Aug. 16, 2011 at 4:18 PM ET
The video game machine price cutting continues. Only this time it’s Sony turn.
During a press conference at the Gamescom video game trade show taking place in Germany this week, Sony on Tuesday announced that it would cut the price of its PlayStation 3 by $50.
That means the PS3 model with the 160GB hard-drive will drop from $299 to $249 while the model with the 320GB hard-drive will drop from $349 to $299. The price cut goes into effect immediately, said Sony president Jack Tretton.
The price cut certainly makes sense. The PS3 is almost five years old and has been the most expensive home game console on the market. Microsoft’s competing Xbox 360 runs $200 for a 4GB hard drive model and $300 for the 250GB hard drive model while Nintendo cut the price of the Wii to $150 in May.
Sony also revealed it would be releasing a new, lower-priced model of its PlayStation Portable game machine — one that cannot access Wi-Fi. However, this new PSP E-1000 will only be available in Europe and for a price of 99 Euros. (The standard PSP-3000 runs $130 in the U.S.)
Though the budget-priced PSP can't access Wi-Fi, Sony says it can play the full catalog of PSP games either on UMD or downloadable from the PlayStation Store via Media Go.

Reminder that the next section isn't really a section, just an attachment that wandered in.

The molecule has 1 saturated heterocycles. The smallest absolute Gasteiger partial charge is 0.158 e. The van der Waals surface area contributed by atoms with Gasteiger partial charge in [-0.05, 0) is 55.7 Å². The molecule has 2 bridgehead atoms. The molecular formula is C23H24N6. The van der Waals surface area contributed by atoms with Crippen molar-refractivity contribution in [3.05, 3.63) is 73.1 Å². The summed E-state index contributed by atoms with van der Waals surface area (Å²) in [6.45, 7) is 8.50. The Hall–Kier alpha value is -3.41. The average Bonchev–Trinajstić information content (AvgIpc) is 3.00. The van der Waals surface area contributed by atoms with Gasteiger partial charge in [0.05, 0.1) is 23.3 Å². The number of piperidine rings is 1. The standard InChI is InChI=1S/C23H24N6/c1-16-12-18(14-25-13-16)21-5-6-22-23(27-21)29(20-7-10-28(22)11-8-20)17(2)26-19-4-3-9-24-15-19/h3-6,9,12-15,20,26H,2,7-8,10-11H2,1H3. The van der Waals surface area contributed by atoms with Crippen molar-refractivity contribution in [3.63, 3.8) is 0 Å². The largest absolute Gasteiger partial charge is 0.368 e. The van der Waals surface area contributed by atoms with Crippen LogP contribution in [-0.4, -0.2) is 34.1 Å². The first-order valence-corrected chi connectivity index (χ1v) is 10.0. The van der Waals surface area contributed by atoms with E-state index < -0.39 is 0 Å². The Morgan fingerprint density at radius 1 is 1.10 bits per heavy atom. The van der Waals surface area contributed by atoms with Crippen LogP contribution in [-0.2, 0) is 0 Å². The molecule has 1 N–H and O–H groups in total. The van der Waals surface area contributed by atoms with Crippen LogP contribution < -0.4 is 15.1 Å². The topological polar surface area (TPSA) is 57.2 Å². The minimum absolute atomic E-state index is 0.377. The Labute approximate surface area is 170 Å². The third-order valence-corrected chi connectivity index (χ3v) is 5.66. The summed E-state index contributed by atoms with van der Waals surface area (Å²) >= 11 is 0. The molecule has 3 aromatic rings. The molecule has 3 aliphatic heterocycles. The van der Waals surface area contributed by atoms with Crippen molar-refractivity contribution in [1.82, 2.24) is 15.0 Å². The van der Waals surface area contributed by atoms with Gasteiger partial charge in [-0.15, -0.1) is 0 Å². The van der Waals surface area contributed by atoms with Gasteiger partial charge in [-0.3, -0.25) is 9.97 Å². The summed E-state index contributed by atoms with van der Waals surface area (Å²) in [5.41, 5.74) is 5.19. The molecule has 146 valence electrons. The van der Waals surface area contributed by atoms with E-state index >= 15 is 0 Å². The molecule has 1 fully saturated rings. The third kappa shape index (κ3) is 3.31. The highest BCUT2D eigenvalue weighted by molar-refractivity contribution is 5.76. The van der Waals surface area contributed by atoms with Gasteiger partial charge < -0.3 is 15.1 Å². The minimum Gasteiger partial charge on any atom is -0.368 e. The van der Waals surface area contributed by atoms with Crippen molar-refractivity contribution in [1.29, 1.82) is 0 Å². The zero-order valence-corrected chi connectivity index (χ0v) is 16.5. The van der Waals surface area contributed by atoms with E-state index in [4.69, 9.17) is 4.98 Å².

The price cuts come mere weeks after Nintendo announced that it would slash the price of its 3DS handheld game machine by a whopping $80 — from $250 to $170. It also comes as Sony prepares to launch its new handheld game machine — the PlayStation Vita — due to arrive in Japan later this year and in the U.S. early next year.
Some video game analysts and critics have suggested that it’s really the Vita that needs the price cut — even though the device hasn't launched yet. At the Electronic Entertainment Expo in June, Sony revealed that it will charge $249 for the device that features a 5-inch OLED screen and an unusual back-side touch panel. Sony says it will charge $299 for a 3G model.
But with Nintendo struggling to sell its 3DS game machine at the $250 mark and finally reducing it $170, some have questioned whether gamers will be willing to pay $250 and above for the Vita.
Sony, however, has not wavered on the price and, instead, on Tuesday unveiled a host of new games and apps that will be available for the handheld device when it launches. For more on that, check out our story here.
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Winda Benedetti writes about games for msnbc.com. You can follow her tweets about games and other things here on Twitter or join her in the stream here on Google+.And be sure to check out the In-Game Facebook page here.